WARF has asserted that it has made extensive efforts to promote stem-cell research and to educate the public on the benefits of stem cells, and has allowed over 300 nonprofit institutions to use its discoveries for free. Yet WARF considers California’s fledgling stem-cell initiative, which just last week received an infusion of $150 million, fair game for capitalizing on its intellectual-property rights.
The center of the dispute is the funding structure of California’s stem-cell program, a taxpayer-supported initiative that grew out of a public referendum in 2004 known as Proposition 71. The government agency tasked with doling out the funds, the California Institute for Regenerative Medicine (CIRM), administers a profit-sharing agreement with academic research institutions, which is designed to ensure an economic return on the public’s investment.
In WARF‘s view, that makes the state’s stem-cell sponsorship a “commercial” operation. At a San Francisco stem-cell research conference earlier this year, WARF‘s legal counsel, Elizabeth Donley, argued that the funding system entitles WARF to a cut of the state’s revenue from any future treatments that are developed, on par with its terms for commercial drug developers.
Researchers have begun to chafe at WARF‘s influence over stem-cell access. Dr. Robert Goldstein, chief scientific officer for the Juvenile Diabetes Research Foundation, testified at a CIRM meeting in March, “The WARF patents have been a major inhibition to productive scientific research that’s potentially available, because it’s had a dampening effect on the dissemination of stem-cell lines.” He also noted that scientists were finding a more fertile ground for funding new projects overseas, where WARF has not managed to impose its patent rights.
Carl Gulbrandsen, managing director of WARF, called FTCR’s petition “a politically and financially motivated challenge” in a public statement, and said that WARF is gearing up for a legal battle. The US Patent and Trademark Office receives about 450 challenges to patents each year, and about 70 percent of the cases result in some modification of the patent’s terms. Gulbrandsen happens to sit on the US Patent Office’s Public Advisory Committee.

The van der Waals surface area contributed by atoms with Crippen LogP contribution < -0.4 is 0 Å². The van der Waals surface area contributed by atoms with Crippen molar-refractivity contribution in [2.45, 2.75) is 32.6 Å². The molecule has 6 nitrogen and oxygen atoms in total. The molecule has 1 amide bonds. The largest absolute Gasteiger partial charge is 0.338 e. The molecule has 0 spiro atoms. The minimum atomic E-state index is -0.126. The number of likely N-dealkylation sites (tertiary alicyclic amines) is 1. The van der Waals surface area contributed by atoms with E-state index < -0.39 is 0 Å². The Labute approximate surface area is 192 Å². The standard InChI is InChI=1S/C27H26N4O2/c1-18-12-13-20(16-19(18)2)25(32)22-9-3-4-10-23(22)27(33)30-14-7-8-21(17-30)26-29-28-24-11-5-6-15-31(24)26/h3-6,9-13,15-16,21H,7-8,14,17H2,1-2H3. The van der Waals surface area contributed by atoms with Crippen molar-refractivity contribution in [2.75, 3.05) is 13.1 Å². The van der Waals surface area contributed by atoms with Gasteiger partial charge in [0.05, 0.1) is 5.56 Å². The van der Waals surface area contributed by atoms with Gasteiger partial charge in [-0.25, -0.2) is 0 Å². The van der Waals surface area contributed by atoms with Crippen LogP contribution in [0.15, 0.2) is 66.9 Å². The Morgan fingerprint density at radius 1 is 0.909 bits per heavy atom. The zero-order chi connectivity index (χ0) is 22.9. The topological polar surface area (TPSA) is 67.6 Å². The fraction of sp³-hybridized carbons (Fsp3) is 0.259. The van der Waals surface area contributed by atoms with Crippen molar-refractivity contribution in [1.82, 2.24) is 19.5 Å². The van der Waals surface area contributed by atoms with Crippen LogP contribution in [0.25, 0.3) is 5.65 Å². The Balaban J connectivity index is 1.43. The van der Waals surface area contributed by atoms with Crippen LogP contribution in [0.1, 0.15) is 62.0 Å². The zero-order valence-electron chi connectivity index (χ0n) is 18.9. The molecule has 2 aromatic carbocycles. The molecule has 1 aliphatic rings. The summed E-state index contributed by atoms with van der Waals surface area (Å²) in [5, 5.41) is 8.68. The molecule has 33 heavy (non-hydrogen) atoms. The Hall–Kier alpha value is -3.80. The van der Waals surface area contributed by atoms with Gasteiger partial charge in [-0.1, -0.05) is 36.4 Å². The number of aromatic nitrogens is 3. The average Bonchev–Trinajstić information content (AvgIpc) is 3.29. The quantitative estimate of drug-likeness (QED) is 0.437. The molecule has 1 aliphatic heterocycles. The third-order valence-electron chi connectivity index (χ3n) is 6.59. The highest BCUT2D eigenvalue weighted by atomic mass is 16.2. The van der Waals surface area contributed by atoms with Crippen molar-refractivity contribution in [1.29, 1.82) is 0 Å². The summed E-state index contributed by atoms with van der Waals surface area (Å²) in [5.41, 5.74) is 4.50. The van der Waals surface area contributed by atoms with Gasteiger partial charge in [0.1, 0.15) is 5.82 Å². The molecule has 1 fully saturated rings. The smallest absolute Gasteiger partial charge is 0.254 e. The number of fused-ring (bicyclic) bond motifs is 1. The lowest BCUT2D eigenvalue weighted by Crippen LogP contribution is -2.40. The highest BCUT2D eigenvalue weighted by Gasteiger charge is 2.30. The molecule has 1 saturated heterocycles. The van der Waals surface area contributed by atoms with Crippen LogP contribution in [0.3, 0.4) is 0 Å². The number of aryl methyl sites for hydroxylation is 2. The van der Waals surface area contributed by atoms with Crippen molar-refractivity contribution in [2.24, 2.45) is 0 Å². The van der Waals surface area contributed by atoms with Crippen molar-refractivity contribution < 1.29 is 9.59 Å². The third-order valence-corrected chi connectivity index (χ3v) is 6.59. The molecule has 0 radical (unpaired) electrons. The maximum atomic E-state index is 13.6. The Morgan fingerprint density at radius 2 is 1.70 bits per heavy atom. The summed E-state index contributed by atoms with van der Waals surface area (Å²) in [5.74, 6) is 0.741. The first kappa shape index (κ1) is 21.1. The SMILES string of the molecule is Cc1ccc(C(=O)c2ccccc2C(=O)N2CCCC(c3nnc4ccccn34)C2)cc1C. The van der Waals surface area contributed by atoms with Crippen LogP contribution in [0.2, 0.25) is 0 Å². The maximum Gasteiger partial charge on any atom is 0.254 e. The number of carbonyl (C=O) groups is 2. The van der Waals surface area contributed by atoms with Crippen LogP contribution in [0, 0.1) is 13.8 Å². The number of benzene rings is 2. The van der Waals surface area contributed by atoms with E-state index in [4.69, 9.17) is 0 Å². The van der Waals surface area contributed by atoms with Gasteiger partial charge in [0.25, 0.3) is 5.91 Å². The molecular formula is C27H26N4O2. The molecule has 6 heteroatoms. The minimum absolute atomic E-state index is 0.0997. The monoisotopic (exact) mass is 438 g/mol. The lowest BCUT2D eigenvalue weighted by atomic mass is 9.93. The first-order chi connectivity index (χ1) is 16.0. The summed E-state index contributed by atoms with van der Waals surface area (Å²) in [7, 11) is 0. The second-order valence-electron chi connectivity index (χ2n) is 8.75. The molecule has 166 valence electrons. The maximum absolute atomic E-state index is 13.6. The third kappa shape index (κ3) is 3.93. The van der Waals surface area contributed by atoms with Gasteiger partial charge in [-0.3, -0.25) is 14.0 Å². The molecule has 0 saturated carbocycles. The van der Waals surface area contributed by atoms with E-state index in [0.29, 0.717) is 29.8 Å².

University of Wisconsin researcher James Thomson secured the patents after successfully isolating human stem cells in 1998. But in a declaration in support of FTCR’s petition, stem-cell biologist Jeanne Loring of California’s Burnham Institute for Medical Research contended that the patent should never have been issued, because Thomson simply rehashed the publicized work of others. Drawing on her observations of the field since the 1980s, Loring argued when Thomson sought the patent, “it was obvious to one of ordinary skill in the art of [embryonic stem] cell derivation” that his work piggybacked on previously discovered methods applied in animal studies.
Simpson contended that on top of legal objections to WARF‘s patents, his group also rejected the entire concept of owning the scientific potential of human cells. “If you’ patent the drug, that’s one thing,” he said. “But I don’t think that the fundamental little pieces of human life that are human embryonic stem cells should be patented.”